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Old 10-08-2008, 05:30 PM   #1
Whisler85
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Default Wort Chiller Enough?

I made myself an immersion wort chiller with 25' of 1/2" copper tubing. Now, i am wondering to myself if i should have made it much larger- Palmer's 'How to Brew' recommends a chiller using at least 30' of tubing.

What I considered was getting a 50' coil of tubing and pirating the current chiller for making a manifold for my MLT, among other projects.

Thoughts?


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Old 10-08-2008, 05:34 PM   #2
Parker36
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It really depends on the temp of you water. The first time I hooked my 25 footer up to a sink and it still took a fair amount of time to get down below 80. (It rockets down to 100, but those last 25 degrees are killer). Then last night I hooked it up to a hose run from a mountain well and it took it from boiling to 65 in 10 minutes.

I would say get a 25 footer. An extra 5 feet won't do much, and 50 feet is alot more expensive. Later on if you upgrade to 50 feet, you can always use the 25 footer to dump in a pre wort ice bath.


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Old 10-08-2008, 05:52 PM   #3
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Are you looking to do 5 or 10 gallon batches?

25' of 3/8" tubing is very common for 5 gallon batches and works fine. 50 feet of 1/2" seems to be pretty suitable for 10 gallon batches. I don't think I've seen many people mix the two and do a 25' chiller with 1/2" tubing... No reason it won't work, but you'll probably need to throttle it significantly if you care about water usage, as it'll have 33% more surface area than an identical chiller with 3/8" tubing but more than twice the internal cross-sectional area, giving much higher water flow rate.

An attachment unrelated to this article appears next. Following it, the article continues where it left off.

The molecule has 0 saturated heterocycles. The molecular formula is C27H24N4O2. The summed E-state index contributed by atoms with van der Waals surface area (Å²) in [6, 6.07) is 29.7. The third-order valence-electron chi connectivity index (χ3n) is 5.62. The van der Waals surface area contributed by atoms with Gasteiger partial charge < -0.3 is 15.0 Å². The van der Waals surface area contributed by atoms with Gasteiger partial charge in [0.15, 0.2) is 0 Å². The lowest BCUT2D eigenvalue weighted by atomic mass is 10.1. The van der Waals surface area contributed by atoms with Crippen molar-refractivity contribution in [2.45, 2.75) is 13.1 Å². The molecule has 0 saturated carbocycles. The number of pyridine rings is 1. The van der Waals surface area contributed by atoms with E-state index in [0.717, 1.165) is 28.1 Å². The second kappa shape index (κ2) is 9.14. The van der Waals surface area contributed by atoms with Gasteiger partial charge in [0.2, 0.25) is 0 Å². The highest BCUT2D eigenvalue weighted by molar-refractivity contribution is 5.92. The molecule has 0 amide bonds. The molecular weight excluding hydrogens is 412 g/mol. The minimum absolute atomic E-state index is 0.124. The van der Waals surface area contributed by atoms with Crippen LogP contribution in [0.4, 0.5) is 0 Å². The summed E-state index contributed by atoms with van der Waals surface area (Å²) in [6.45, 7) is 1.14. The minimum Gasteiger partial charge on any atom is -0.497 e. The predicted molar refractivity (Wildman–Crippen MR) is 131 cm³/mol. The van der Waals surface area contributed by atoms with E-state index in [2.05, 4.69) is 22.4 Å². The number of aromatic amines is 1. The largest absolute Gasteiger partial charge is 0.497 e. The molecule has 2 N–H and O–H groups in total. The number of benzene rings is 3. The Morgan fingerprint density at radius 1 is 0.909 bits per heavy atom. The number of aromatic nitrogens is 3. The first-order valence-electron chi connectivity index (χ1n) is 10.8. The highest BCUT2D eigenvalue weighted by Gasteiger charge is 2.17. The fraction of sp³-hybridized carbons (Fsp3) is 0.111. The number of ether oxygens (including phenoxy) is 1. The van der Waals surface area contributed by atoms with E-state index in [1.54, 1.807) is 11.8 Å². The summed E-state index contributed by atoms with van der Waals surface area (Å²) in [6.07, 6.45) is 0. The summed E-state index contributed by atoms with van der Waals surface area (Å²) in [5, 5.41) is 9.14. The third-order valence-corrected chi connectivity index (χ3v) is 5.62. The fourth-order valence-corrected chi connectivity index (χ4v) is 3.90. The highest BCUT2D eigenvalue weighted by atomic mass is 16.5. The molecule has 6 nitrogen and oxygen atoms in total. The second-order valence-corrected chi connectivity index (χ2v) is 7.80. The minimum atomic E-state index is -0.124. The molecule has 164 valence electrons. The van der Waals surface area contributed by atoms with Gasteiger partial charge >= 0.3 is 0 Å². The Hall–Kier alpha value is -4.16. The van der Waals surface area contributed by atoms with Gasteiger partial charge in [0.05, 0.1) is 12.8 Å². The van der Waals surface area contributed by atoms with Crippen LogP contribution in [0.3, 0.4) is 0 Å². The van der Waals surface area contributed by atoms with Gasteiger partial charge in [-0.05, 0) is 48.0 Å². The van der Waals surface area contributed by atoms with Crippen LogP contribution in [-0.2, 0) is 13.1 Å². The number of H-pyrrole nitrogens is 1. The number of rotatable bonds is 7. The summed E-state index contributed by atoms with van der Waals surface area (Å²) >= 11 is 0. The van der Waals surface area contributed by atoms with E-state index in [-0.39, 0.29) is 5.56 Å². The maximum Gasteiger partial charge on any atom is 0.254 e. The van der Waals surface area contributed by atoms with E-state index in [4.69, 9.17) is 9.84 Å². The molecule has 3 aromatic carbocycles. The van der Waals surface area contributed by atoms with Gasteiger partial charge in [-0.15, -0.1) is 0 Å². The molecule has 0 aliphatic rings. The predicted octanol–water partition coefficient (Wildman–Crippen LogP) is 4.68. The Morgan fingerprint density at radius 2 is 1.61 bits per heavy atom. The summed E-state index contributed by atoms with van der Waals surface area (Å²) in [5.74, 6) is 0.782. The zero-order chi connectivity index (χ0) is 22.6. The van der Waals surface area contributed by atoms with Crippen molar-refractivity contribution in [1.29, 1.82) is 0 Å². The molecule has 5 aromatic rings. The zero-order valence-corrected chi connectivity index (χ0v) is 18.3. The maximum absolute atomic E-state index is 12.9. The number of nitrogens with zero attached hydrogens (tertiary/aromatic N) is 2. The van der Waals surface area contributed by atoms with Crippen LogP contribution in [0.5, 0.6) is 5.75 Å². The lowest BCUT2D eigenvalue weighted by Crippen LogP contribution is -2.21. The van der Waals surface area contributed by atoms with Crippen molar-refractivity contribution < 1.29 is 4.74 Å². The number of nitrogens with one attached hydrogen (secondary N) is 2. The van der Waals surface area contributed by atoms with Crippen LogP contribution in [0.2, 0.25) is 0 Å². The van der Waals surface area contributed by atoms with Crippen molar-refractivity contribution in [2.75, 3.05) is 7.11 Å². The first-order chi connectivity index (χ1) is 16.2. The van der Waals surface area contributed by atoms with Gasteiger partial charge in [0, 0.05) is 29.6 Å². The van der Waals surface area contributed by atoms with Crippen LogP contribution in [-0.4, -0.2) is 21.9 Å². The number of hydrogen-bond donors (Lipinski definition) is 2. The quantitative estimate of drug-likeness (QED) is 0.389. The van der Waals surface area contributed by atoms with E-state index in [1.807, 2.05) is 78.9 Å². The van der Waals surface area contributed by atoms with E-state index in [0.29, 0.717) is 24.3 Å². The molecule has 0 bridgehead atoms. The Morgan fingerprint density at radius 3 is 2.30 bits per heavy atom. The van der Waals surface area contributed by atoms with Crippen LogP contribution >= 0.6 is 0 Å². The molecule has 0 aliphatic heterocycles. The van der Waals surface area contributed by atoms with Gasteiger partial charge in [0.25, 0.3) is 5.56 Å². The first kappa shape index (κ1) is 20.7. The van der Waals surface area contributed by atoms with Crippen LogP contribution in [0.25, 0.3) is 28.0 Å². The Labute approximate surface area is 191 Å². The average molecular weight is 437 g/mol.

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Old 10-08-2008, 05:59 PM   #4
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Has anyone ever tried prechilling the water going in? Maybe coiling a garden hose in a cooler of ice before it enters the immersion chiller...
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Old 10-08-2008, 06:01 PM   #5
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Quote:
Originally Posted by wfd146 View Post
Has anyone ever tried prechilling the water going in? Maybe coiling a garden hose in a cooler of ice before it enters the immersion chiller...
That will work to some extent, but garden hoses aren't made of the most heat conductive material.
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Old 10-08-2008, 06:24 PM   #6
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I use a pond pump submerged in ice water to get down the last 30 or so degrees, they work great and require no modification. They can be used with any size IC.
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Old 10-11-2008, 06:01 PM   #7
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Quote:
Originally Posted by wfd146 View Post
Has anyone ever tried prechilling the water going in? Maybe coiling a garden hose in a cooler of ice before it enters the immersion chiller...
You bet. When the tap water gets above 70 degrees an immersion cooler struggles. I took a friends immersion cooler (25' of 3/8) and put it in a 5 gal plastic pail. I connected the water inlet from the sink to this cooler and ran a hose from it's output to my normal chiller.

I use I just run tap water through the two chillers until I'm below a 100 degrees then I add ice and water to the 5 gal pail. The ice water chills the incoming water to the wort chiller and the next 30 degrees goes quickly. Takes about two bags of ice to do the deed.


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